Restaurants and pubs popular in hip Baltimore neighborhoods are trying out suburban versions of their city-tested establishments in downtown Bel Air, but with at least one difference - spill-proof sippy cups.
"When we first opened up here, we had a very limited children's menu. We didn't even have a lidded cup for the kids," said Gina Carapico, manager of the Ropewalk Tavern on Main Street. "We had spilled drinks all over the place for the first few weeks."
A nightlife-seeker strolling Main Street could be forgiven for wondering why the pub lineup seems strangely similar to the big city. In addition to Ropewalk, which has been open for about a year, there is Sean Bolan's Irish Pub & Restaurant, which opened a Main Street location in Bel Air about two years ago. And MaGerk's Pub is planning to open this spring on South Bond Street, not far from Ropewalk.
That will make three Federal Hill transplants doing business within a few blocks of each other, with Looney's Pub, an earlier city-to-county arrival with origins in Baltimore's Canton neighborhood, nearby, too.
"This is a great place to do business," said Carapico. "The small streets. The old buildings. It kind of reminds you of being downtown."
Of course, the owners know they're not in Baltimore anymore.
Harford brims with young families looking for entertainment options, and more are on the way. Businesses across the county are gearing up for the military base realignment and closiure process that will mean a significant boost in jobs at and around Aberdeen Proving Ground. Many independent business owners who have recently settled on or near Main Street say it seemed like a fine place to provide an alternative to Harford's bevy of national chain restaurants and stores.
"The growth is going to happen. I just hope that this town board is on board and we pay attention to what the needs are," Bel Air Mayor Terrence O. Hanley said.
In the minds of many, downtown Bel Air has come a long way.
Carey Marzicola, a 1982 graduate of Bel Air High School who works in Baltimore, remembers Main Street's down years after former nighttime destinations, such as Souvenirs, closed.
"I'll hear people down there talking about coming up here to go to bars," said Marzicola, who was meeting a friend for a drink downtown. "That's just hilarious to me."
It's not just the bars and restaurants that are changing the complexion of Main Street. There is a gourmet food store, a coffee shop with local art on the walls and even a bike shop, which Marzicola thought she'd never see.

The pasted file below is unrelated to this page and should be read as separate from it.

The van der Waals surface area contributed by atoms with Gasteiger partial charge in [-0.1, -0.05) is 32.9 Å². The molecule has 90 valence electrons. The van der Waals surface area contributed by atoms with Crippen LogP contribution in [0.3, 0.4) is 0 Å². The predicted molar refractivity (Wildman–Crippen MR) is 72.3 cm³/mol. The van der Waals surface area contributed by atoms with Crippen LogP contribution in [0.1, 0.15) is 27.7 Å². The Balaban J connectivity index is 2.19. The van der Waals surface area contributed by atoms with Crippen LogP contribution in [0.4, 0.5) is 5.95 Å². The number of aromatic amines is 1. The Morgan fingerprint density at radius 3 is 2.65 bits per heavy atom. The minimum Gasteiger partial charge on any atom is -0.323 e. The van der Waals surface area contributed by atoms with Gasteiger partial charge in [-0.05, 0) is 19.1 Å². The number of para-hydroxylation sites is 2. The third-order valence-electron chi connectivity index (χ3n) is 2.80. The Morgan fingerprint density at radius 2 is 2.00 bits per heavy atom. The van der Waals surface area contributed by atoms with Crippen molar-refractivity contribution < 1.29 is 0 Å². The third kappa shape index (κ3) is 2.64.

The mayor said he is pleased to see more foot traffic downtown during workdays, especially with the recent completion of a central school administration building there.
And the after-sunset crowd is larger than it was three years ago, a welcome sight to many who have been around a while - as long as it doesn't turn into too much of a good thing.
"It's good to see a little nightlife in Bel Air as long as we don't get too crazy with it," Hanley said. "This is still a small, good-old-boy town, and some people have concerns. They don't want to see another Fells Point or that type of thing. It's a delicate balance."
As the number of places to buy a drink has increased along Main Street, so has the workload for the Bel Air Police Department.
"We have had some problems with disturbances, such as altercations as a result of people who were customers of those establishments," said Deputy Chief Armand Dupre.
Last year the department logged some overtime expenses to increase downtown patrols on busy holiday or summer weekends, Dupre said. A recently approved state grant will now help pay for some of the extra duty, he said.
Dupre has been on the force long enough to recall the years when the previous cluster of since-closed bars pulled people to Main Street.
"Back then it seems like we had more of a local population," he said. "Now along with the local people, we're getting people from Baltimore City, Baltimore County and other areas. ... You're getting a social mix, and sometimes that creates problems."
As a younger crowd has started finding its way to Bel Air for entertainment, officials from the Harford County Liquor Control Board have met with the bar owners to discuss problems like altercations and public urination, said board administrator Bonnie G. Maione.
"There has been 100 percent cooperation," Maione said, adding that the bars have stepped up staffs and training to help monitor situations and are cooperating with police. "Through this concerted effort, the problems have been kept to a minimum."
Along Main Street, the atmosphere differs, depending on when you're there.
A few Fridays ago, a person could stand on the corner of Main and Courtland streets at 4:45 p.m. and hear nothing but traffic as workers from the courthouse and nearby offices left for the weekend. By 5:30, the same street was so quiet that birds rustling in bushes 50 feet away were audible. But by 11 p.m., the volume had been cranked up again.